Based on our AI and ML-based predictive analysis, CSW researchers warn that 78 (17%) of the existing vulnerabilities are most likely to be exploited by malicious actors and need to be remediated immediately. 


RCE/PE Vulnerabilities: We identified and prioritized 33 RCE/PE vulnerabilities that needs to be remediated immediately as they allow hackers to remotely execute malicious code. If left unchecked, data loss and access loss are imminent.

Ransomware-associated Vulnerabiltiies: Three of the district schools have vulnerabilities  that have known ransomware exploitation instances:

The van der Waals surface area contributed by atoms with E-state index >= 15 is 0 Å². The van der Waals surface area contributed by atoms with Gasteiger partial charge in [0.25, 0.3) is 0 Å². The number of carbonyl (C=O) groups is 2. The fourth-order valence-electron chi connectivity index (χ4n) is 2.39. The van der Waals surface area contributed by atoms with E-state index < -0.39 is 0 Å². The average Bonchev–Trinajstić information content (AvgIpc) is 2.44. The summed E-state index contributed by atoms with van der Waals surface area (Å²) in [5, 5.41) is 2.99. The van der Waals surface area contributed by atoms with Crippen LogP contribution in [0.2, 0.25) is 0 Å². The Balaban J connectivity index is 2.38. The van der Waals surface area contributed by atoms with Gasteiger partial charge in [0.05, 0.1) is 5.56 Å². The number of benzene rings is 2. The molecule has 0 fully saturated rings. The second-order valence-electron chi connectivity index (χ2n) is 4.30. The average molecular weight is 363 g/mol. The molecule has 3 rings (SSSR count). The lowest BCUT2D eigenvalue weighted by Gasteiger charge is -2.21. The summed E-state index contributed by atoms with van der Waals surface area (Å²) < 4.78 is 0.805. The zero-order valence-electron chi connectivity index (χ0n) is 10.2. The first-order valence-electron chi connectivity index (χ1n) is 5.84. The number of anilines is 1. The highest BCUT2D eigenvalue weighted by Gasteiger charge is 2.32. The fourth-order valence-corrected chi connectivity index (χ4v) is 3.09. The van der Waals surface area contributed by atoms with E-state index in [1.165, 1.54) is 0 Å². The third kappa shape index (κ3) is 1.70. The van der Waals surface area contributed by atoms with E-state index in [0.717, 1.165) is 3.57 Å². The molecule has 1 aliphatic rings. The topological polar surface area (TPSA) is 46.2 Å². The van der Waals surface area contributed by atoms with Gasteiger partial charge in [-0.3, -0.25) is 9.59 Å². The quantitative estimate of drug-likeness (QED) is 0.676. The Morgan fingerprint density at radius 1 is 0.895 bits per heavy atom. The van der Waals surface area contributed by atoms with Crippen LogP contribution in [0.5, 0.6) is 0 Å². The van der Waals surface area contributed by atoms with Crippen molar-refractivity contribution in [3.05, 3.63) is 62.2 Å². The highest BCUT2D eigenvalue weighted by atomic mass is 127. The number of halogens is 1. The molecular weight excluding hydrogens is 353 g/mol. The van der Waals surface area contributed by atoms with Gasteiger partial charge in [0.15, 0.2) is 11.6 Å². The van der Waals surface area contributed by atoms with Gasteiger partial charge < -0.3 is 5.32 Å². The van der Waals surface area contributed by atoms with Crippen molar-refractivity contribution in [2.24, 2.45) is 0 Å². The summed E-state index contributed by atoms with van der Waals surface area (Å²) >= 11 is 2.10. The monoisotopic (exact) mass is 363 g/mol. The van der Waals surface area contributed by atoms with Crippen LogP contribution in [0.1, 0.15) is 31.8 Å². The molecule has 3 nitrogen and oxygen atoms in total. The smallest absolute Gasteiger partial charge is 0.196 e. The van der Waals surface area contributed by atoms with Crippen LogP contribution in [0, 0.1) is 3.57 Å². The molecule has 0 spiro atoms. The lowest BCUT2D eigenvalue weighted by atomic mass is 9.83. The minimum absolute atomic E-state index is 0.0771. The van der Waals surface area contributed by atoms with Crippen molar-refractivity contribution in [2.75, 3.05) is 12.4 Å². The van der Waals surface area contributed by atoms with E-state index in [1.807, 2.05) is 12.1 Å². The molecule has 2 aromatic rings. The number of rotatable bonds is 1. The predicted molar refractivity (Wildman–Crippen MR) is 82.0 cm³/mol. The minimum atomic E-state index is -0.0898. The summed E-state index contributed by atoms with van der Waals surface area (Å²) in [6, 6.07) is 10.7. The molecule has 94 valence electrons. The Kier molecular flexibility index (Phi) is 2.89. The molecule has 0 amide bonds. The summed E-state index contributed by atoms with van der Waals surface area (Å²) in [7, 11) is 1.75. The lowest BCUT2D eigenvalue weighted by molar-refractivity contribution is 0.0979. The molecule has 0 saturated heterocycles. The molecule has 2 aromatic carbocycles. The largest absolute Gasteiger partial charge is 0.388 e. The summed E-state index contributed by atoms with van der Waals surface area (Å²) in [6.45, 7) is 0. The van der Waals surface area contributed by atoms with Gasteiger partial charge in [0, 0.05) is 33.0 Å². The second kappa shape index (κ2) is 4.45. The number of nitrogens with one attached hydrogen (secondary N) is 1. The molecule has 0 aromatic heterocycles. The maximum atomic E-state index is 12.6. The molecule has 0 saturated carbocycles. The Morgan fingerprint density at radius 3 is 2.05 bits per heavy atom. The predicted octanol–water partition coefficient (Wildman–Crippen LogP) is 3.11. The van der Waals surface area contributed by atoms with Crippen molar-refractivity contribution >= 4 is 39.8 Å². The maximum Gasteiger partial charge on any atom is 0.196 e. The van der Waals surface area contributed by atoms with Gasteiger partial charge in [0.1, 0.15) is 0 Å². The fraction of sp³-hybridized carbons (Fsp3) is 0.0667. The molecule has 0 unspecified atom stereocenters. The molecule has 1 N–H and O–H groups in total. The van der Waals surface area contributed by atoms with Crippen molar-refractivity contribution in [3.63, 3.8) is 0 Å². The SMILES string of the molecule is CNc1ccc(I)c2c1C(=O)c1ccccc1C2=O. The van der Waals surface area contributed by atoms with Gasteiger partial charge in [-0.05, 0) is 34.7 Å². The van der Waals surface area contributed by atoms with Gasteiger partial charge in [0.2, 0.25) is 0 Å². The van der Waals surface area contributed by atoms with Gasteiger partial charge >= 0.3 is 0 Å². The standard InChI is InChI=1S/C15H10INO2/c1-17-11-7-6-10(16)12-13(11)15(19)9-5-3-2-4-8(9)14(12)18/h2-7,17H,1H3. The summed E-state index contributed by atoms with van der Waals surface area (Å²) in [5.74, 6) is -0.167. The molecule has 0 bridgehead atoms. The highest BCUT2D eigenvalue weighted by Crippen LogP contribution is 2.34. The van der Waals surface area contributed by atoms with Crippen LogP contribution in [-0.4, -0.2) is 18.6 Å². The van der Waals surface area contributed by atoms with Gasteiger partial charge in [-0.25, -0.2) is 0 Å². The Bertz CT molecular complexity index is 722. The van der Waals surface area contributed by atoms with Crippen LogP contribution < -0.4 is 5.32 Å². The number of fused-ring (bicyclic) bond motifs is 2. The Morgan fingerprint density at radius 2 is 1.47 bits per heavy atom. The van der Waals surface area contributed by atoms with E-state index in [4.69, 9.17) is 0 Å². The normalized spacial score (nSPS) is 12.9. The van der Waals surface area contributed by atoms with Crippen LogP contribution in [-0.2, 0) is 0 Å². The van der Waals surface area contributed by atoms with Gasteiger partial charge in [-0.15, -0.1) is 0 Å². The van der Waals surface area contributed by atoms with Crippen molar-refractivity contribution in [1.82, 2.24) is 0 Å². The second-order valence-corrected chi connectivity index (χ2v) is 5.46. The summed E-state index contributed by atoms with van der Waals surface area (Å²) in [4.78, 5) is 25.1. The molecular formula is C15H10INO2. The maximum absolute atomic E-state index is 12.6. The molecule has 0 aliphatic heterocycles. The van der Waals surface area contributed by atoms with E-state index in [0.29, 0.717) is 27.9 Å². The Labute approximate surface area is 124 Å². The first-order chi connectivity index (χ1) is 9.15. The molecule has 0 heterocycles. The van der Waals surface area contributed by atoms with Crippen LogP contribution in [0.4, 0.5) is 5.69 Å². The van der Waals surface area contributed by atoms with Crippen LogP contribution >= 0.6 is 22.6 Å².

• CVE 2019-11043 associated with NextCry ransomware. This ransomware encrypts files on the NextCloud servers. This is a trending PHP CVE which has maximum possibility of exploitation in schools and NAS devices. Our recommendation to schools was to upgrade to PHP version 7.3.11 and to remediate the vulnerability immediately. 

  • CVE-2021-34473 associated with Lockfile, BlackByte and Conti ransomware groups. Our research also shows that the Conti and Lockfile groups are actively being deployed by APT groups like Wizard Spider, Exotic Lily and DEV-0401 to attack prominent organizations.

  • CVE-2018-19943, a command injection vulnerability, and CVE-2018-19949 associated with eCh0raix Ransomware

Vulnerabilities on CISA KEV list: 374 of the discovered vulnerabilities are on the CISA-KEVs list which contains a list of vulnerabilities that have known instances of exploitation.